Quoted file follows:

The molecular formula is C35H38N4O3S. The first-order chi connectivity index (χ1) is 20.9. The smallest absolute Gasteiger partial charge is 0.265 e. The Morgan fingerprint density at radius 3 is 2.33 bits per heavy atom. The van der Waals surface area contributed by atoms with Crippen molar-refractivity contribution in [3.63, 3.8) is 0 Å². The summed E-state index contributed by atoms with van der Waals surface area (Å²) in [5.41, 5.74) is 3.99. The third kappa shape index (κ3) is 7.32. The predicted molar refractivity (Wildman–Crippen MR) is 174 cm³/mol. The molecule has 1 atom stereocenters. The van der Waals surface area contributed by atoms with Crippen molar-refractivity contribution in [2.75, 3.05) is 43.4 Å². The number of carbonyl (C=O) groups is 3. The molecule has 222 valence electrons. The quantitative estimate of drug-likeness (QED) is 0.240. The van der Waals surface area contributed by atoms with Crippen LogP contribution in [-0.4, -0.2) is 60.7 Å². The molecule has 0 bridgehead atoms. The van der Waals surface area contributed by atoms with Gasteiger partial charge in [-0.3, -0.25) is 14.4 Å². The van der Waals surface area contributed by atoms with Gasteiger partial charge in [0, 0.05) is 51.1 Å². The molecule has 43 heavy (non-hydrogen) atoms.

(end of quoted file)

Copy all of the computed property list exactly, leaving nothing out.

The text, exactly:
The molecular formula is C35H38N4O3S. The first-order chi connectivity index (χ1) is 20.9. The smallest absolute Gasteiger partial charge is 0.265 e. The Morgan fingerprint density at radius 3 is 2.33 bits per heavy atom. The van der Waals surface area contributed by atoms with Crippen molar-refractivity contribution in [3.63, 3.8) is 0 Å². The summed E-state index contributed by atoms with van der Waals surface area (Å²) in [5.41, 5.74) is 3.99. The third kappa shape index (κ3) is 7.32. The predicted molar refractivity (Wildman–Crippen MR) is 174 cm³/mol. The molecule has 1 atom stereocenters. The van der Waals surface area contributed by atoms with Crippen molar-refractivity contribution in [2.75, 3.05) is 43.4 Å². The number of carbonyl (C=O) groups is 3. The molecule has 222 valence electrons. The quantitative estimate of drug-likeness (QED) is 0.240. The van der Waals surface area contributed by atoms with Crippen LogP contribution in [-0.4, -0.2) is 60.7 Å². The molecule has 0 bridgehead atoms. The van der Waals surface area contributed by atoms with Gasteiger partial charge in [-0.3, -0.25) is 14.4 Å². The van der Waals surface area contributed by atoms with Gasteiger partial charge in [0, 0.05) is 51.1 Å². The molecule has 43 heavy (non-hydrogen) atoms.